Writing Point of View

Every story has a beating pulse, and is told through the eyes of the character’s heart. Deciding which point of view best fits your writing project is critical. There are two basic point of views in creative writing: First-Person and Third-Person.

First-Person POV

Strengths of First-Person:

  • Widely considered to be easier to write than Third-Person.
  • Traditionally, the entire story is told through the eyes of one character.
  • Readers become a “friend” of the character.
  • It is possible to capture the character’s unique voice.

Weaknesses of First-Person:

  • Limited perspective
  • No intimate and internal look at other characters in the story. The reader can only guess at their motives and thoughts.
  • If you think in terms of camera (POV), there is no way to move perspective to the other characters.

Examples of popular novels told via First-Person would be: Outlander Series and the Hunger Games series.

Third-Person POV

I prefer to write Third-Person.

Strengths of Third-Person:

  • Story is told through the eyes of several characters.
  • It is much easier to find depth and intimacy.
  • Complete freedom of storytelling.
  • Because the story can be told through several characters, it is possible to get a deep internal look at several different motives and thoughts.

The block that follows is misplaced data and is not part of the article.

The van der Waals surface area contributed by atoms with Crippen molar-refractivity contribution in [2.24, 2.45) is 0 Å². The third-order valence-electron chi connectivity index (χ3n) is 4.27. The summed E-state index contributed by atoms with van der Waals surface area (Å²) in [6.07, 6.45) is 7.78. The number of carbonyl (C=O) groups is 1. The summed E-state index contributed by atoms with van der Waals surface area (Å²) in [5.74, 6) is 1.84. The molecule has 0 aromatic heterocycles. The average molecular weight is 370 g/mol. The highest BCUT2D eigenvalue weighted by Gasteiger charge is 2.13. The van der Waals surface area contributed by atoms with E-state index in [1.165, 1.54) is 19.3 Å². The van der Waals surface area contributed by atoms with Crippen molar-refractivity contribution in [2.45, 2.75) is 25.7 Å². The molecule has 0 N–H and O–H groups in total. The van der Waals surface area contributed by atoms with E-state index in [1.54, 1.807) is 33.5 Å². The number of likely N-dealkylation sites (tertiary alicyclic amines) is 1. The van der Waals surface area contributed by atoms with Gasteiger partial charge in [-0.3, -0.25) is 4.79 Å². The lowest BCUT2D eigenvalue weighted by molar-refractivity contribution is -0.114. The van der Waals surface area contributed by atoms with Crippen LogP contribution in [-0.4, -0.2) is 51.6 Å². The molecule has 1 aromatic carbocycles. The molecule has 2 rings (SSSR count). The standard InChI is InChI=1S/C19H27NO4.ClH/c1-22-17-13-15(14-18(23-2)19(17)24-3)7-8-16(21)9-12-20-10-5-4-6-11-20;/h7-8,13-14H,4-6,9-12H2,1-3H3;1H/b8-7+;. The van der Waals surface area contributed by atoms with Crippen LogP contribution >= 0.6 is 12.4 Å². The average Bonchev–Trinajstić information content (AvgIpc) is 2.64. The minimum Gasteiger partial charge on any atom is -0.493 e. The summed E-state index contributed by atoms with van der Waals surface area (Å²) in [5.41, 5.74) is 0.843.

Weaknesses of Third-Person:

  • This is a big weakness: Limited time allowed with any one character.

Examples of popular novels told via Third-Person would be: Pride and Prejudice and the Harry Potter series.

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POV is critical. Whichever one you elect to use; you must stick with it throughout the story. You cannot bounce between First and Third-Persons. That is the kind of writing editors burn and never bother to respond to your manuscript.

If you are writing Third-Person, and the scene you are in comes from character A’s POV, then you cannot relay what character B feels or thinks.

I will provide you an elementary example:

Wrong: Jason glared at his boyfriend across the table. Pierre hated spaghetti.

Correct: Jason glared at his boyfriend across the table. Pierre looked like he hated the spaghetti.

Notice how the first example bounced between characters? That is bad writing, but the second sentence, does it right, keeps the scene being told by Jason.

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A great deal of writing style is subjective, but this is one rule that cannot be violated. No matter what POV you choose to tell your story, you have to stick with it.

To my followers,

I am expecting, any day now, the arrival of our new baby girl. The due date is fast approaching. I would be grateful for good vibes and prayers. If my daughter is indeed born within the next few days, please do not be surprised if I do not post next week. We are excited to welcome her whenever she decides to come, lol.

Fortunately, school does not start back till January 18th, so by grace I have an adjustment period. If anyone thinks going to school full-time, watching a child all day, and keeping up the house, inside and out, is easy, they are insane. I have never been so busy, and once our second is born, I will be even more pressed, but I love it and very much would not wish for a different life. I am happy.

-God bless.

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2 responses to “Writing Point of View”

  1. Most of the books I read tend to read are third person.

    Even the books I am writing are third person

    1. It is the same for me. Occasionally, I will read a first person POV story and like it, but it is rare.

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